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Talking to him is like talking to a brick wall with WiFi and Google.
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Old 06-20-2014, 10:15 PM   #212
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Originally Posted by Lord_Athlon View Post
Talking to him....
I qualified my position in post 198: "I'm not contesting the friction aspect...they dropped the compression ratio, which does reduce fuel efficiency."

I further added back then, " "By increasing the compression ratio from 8:1 to 9:1, for example, you can improve fuel economy by about 5 to 6 percent."


1983 B23F — 10.3:1 compression
1985–1986 B230F — 9.8:1 compression

So, we have 0.5 change, and extrapolating, maybe a 3 percent change.

If vehicle gets 25 mpg (US), then one would expect to see 25.75 mpg; as in BFD.
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Old 06-20-2014, 10:37 PM   #213
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Quote:
Originally Posted by 84B23F View Post
Empirical evidence

Their press release so indicates, just like they state "there is no reduction in engine durability in spite of the lighter components,"
but I'll take a B23F over B230F

Assumed to be true...I have not verified.

If better fuel mileage existed, would Volvo "toot" their horn?

Please read these two press releases, and quote where they talk about a difference in fuel savings. Can you cite any Volvo literature where they "toot" their horn about fuel savings with introduction of B230F?

1. FOR 1985 VOLVO FEATURES NEW MODELS AND NEW ENGINES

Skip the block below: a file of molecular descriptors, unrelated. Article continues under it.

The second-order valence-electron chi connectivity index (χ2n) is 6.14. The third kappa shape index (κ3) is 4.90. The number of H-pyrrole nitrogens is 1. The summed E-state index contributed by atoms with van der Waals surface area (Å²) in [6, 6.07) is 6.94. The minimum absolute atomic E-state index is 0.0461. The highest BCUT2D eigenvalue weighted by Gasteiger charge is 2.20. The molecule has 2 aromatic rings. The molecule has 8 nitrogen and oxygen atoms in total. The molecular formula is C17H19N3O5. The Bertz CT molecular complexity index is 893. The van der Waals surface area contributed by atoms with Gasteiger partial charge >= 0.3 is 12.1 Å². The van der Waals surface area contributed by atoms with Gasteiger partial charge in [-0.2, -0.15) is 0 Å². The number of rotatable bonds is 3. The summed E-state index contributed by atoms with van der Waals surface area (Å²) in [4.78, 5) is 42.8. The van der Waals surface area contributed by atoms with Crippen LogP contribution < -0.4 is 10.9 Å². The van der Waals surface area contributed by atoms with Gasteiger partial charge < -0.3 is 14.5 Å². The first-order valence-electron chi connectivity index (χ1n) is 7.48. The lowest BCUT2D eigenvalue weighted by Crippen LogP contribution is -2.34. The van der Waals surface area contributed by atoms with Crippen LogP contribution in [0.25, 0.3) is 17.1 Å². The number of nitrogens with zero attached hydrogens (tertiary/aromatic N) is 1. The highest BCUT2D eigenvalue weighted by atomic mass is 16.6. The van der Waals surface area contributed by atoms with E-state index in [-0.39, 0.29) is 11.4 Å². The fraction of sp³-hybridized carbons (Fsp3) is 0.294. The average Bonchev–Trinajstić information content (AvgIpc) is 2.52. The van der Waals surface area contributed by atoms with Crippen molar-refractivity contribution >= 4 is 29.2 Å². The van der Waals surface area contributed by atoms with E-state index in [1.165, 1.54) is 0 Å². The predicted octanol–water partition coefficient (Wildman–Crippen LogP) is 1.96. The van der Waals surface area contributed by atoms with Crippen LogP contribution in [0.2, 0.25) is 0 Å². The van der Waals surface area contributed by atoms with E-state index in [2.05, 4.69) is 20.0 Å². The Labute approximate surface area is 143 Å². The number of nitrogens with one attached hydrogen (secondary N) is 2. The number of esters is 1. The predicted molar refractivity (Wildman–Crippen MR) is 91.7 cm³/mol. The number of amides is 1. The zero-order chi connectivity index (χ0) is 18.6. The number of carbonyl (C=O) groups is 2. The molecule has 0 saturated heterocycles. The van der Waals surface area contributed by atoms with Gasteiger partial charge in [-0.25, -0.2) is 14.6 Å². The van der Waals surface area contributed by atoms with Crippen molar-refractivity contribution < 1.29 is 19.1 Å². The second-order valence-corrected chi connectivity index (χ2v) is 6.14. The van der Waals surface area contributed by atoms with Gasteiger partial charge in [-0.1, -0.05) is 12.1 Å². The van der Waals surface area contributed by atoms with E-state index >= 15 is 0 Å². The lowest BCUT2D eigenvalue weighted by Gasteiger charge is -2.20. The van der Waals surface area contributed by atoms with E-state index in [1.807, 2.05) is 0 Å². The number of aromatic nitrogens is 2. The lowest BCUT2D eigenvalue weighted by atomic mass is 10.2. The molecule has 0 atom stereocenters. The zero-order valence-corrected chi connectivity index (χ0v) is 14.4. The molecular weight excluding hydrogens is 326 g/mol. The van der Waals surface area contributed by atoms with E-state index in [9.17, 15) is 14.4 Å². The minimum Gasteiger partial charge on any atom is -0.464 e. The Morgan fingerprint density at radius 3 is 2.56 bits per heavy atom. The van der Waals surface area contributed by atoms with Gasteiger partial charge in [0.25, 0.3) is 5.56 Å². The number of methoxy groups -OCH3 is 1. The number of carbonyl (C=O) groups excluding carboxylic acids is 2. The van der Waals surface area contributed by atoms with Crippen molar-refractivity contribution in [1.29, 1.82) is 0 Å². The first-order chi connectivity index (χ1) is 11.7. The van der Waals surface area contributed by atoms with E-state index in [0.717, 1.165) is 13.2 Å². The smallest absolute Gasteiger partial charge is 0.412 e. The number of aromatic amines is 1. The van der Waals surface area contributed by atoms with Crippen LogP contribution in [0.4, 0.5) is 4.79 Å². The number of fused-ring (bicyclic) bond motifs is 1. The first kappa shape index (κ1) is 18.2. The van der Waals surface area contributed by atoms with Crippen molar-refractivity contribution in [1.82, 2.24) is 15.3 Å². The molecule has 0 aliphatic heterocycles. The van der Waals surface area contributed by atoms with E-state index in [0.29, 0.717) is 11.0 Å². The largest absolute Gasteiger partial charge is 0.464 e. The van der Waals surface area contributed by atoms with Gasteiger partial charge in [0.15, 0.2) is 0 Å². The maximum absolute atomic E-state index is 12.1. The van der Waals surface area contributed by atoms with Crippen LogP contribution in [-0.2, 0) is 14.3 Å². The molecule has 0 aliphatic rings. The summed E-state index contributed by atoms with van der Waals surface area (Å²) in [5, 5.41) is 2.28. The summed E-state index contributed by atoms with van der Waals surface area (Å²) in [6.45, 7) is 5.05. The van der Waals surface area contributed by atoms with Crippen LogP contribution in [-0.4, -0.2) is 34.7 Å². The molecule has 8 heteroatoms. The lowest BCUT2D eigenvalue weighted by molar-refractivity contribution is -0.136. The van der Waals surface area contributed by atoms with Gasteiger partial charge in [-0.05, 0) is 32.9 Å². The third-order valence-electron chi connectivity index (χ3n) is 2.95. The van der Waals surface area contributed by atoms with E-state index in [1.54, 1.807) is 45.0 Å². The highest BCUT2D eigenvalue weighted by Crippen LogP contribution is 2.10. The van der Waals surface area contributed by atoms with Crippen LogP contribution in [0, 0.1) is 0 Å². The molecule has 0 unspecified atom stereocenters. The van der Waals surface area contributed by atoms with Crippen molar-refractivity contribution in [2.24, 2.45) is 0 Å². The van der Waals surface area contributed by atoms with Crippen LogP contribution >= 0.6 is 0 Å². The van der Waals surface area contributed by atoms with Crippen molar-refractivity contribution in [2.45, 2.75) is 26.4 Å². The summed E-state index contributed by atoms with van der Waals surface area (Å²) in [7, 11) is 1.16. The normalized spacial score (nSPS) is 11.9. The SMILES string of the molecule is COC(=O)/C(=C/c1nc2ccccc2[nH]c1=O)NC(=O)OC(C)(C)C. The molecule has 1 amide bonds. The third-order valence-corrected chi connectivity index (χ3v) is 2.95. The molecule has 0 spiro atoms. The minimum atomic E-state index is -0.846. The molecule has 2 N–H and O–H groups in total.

2. A NEW ENGINE DYNASTY FROM VOLVO

Do remember, 1984 had LH 2.1 and 1985-1989 had LH 2.2

Footnote - 1993-245-NA: Upgraded to Gen-III Bosch 0 280 155 746 - 200cc/min @ 3bar injectors last Sunday; driving around 40-55 mph on rural highways with a pinch of city miles, 79-miles total with 2.7-gallons (filled up), vehicle got 29.25-MPG and using GPS based mileage. Need more miles to evaluate, but point is both vehicles would have to have same electronics, etc.
Thanks for the tidbits but that's not even 30mpg, the thread title is 35+.



My D-jet - 73 145 - M40 - 410's got 30 at 70 mph coming down I5, my 86 245 - M46 got 32.6 combined coming 600 miles down the coast from Newport, and my 82 245 TIC - M46 gets 30 mpg on the first leg of the Oregon coast where the average speed is ~ 55mph.
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Old 06-20-2014, 10:44 PM   #214
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He's got valid points..



However I can say from real world experience I upped the CR on a car before and it's FE took a dive,it could've been because of a few other things though...too many things were done at once to be honest..

Probably explains why diesels get better FE,but then again doesn't diesel have more energy vs gasoline?
ah I digress...
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Old 06-21-2014, 07:23 AM   #215
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Originally Posted by Redwood Chair View Post
Thanks for the tidbits but that's not even 30mpg, the thread title is 35+..

OP discriminated against vehicles with automatics, AW70 in this case.

Besides, Eco-Bricks don't look like this: not ecologically healthy.

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Old 06-21-2014, 01:44 PM   #216
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Rocky Mountain driving my 1977 245 4.10 R&P, later alloy cased m46 + a 1983 flat-top piston B23F with lambda KJet and new pumps, injectors and careful tune is managing a consistent 32.5MPG ~60-65 MPH, The B23F is fitted with a B cam. Ignition is 1988 Chrysler pulled from a M47 240 with a more advanced timing curve.

Nothing fancy, but it works great.
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Old 06-21-2014, 03:16 PM   #217
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Nice whatever works man!
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Old 06-21-2014, 05:08 PM   #218